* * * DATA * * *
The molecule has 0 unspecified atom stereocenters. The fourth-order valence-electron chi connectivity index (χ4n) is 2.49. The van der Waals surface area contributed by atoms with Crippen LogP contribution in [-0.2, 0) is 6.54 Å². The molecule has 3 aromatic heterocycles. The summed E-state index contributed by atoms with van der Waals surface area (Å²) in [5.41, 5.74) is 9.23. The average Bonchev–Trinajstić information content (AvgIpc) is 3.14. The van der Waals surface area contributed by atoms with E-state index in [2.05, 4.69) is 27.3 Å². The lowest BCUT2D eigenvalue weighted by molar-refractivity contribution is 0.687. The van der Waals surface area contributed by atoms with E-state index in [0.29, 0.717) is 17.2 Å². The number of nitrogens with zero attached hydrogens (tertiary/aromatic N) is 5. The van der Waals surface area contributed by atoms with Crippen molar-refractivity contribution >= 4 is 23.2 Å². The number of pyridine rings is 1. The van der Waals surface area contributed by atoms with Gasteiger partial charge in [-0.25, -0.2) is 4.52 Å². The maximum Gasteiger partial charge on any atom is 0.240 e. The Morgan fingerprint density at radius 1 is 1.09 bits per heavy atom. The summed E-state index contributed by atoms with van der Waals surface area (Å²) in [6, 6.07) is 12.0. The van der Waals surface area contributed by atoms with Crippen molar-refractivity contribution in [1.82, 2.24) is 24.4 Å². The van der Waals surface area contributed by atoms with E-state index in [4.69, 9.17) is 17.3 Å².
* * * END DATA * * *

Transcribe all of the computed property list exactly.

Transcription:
The molecule has 0 unspecified atom stereocenters. The fourth-order valence-electron chi connectivity index (χ4n) is 2.49. The van der Waals surface area contributed by atoms with Crippen LogP contribution in [-0.2, 0) is 6.54 Å². The molecule has 3 aromatic heterocycles. The summed E-state index contributed by atoms with van der Waals surface area (Å²) in [5.41, 5.74) is 9.23. The average Bonchev–Trinajstić information content (AvgIpc) is 3.14. The van der Waals surface area contributed by atoms with E-state index in [2.05, 4.69) is 27.3 Å². The lowest BCUT2D eigenvalue weighted by molar-refractivity contribution is 0.687. The van der Waals surface area contributed by atoms with E-state index in [0.29, 0.717) is 17.2 Å². The number of nitrogens with zero attached hydrogens (tertiary/aromatic N) is 5. The van der Waals surface area contributed by atoms with Crippen molar-refractivity contribution >= 4 is 23.2 Å². The number of pyridine rings is 1. The van der Waals surface area contributed by atoms with Gasteiger partial charge in [-0.25, -0.2) is 4.52 Å². The maximum Gasteiger partial charge on any atom is 0.240 e. The Morgan fingerprint density at radius 1 is 1.09 bits per heavy atom. The summed E-state index contributed by atoms with van der Waals surface area (Å²) in [6, 6.07) is 12.0. The van der Waals surface area contributed by atoms with Crippen molar-refractivity contribution in [1.82, 2.24) is 24.4 Å². The van der Waals surface area contributed by atoms with E-state index in [4.69, 9.17) is 17.3 Å².